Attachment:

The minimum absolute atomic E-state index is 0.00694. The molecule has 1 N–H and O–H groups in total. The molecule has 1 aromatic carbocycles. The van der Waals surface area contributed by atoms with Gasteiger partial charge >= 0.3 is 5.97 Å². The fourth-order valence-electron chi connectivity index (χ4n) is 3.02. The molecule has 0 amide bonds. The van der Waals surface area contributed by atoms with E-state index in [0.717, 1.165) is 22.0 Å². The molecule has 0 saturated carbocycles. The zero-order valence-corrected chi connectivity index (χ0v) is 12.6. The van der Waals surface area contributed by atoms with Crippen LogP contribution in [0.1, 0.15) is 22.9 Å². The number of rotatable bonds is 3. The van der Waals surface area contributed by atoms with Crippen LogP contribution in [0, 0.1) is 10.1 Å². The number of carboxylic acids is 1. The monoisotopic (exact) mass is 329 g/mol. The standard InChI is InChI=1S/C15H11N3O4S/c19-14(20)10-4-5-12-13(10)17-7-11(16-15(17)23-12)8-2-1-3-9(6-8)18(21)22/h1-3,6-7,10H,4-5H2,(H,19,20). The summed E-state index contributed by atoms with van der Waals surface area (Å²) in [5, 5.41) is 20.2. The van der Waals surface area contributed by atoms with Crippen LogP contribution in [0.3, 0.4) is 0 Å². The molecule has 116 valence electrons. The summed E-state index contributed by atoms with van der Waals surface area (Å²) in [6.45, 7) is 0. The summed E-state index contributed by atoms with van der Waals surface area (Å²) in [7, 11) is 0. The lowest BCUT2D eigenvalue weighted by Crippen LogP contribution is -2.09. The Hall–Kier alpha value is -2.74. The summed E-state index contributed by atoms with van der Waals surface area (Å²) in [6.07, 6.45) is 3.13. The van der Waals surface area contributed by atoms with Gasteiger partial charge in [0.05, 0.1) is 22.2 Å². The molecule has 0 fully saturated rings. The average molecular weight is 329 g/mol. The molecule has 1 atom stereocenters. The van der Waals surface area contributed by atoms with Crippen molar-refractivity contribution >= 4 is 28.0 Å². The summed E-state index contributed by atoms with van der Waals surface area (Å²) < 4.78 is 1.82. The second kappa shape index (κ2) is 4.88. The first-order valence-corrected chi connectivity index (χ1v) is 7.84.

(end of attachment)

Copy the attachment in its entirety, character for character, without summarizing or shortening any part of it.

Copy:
The minimum absolute atomic E-state index is 0.00694. The molecule has 1 N–H and O–H groups in total. The molecule has 1 aromatic carbocycles. The van der Waals surface area contributed by atoms with Gasteiger partial charge >= 0.3 is 5.97 Å². The fourth-order valence-electron chi connectivity index (χ4n) is 3.02. The molecule has 0 amide bonds. The van der Waals surface area contributed by atoms with E-state index in [0.717, 1.165) is 22.0 Å². The molecule has 0 saturated carbocycles. The zero-order valence-corrected chi connectivity index (χ0v) is 12.6. The van der Waals surface area contributed by atoms with Crippen LogP contribution in [0.1, 0.15) is 22.9 Å². The number of rotatable bonds is 3. The van der Waals surface area contributed by atoms with Crippen LogP contribution in [0, 0.1) is 10.1 Å². The number of carboxylic acids is 1. The monoisotopic (exact) mass is 329 g/mol. The standard InChI is InChI=1S/C15H11N3O4S/c19-14(20)10-4-5-12-13(10)17-7-11(16-15(17)23-12)8-2-1-3-9(6-8)18(21)22/h1-3,6-7,10H,4-5H2,(H,19,20). The summed E-state index contributed by atoms with van der Waals surface area (Å²) in [5, 5.41) is 20.2. The van der Waals surface area contributed by atoms with Crippen LogP contribution in [0.3, 0.4) is 0 Å². The molecule has 116 valence electrons. The summed E-state index contributed by atoms with van der Waals surface area (Å²) in [6.45, 7) is 0. The summed E-state index contributed by atoms with van der Waals surface area (Å²) in [7, 11) is 0. The lowest BCUT2D eigenvalue weighted by Crippen LogP contribution is -2.09. The Hall–Kier alpha value is -2.74. The summed E-state index contributed by atoms with van der Waals surface area (Å²) in [6.07, 6.45) is 3.13. The van der Waals surface area contributed by atoms with Gasteiger partial charge in [0.05, 0.1) is 22.2 Å². The molecule has 0 fully saturated rings. The average molecular weight is 329 g/mol. The molecule has 1 atom stereocenters. The van der Waals surface area contributed by atoms with Crippen molar-refractivity contribution >= 4 is 28.0 Å². The summed E-state index contributed by atoms with van der Waals surface area (Å²) < 4.78 is 1.82. The second kappa shape index (κ2) is 4.88. The first-order valence-corrected chi connectivity index (χ1v) is 7.84.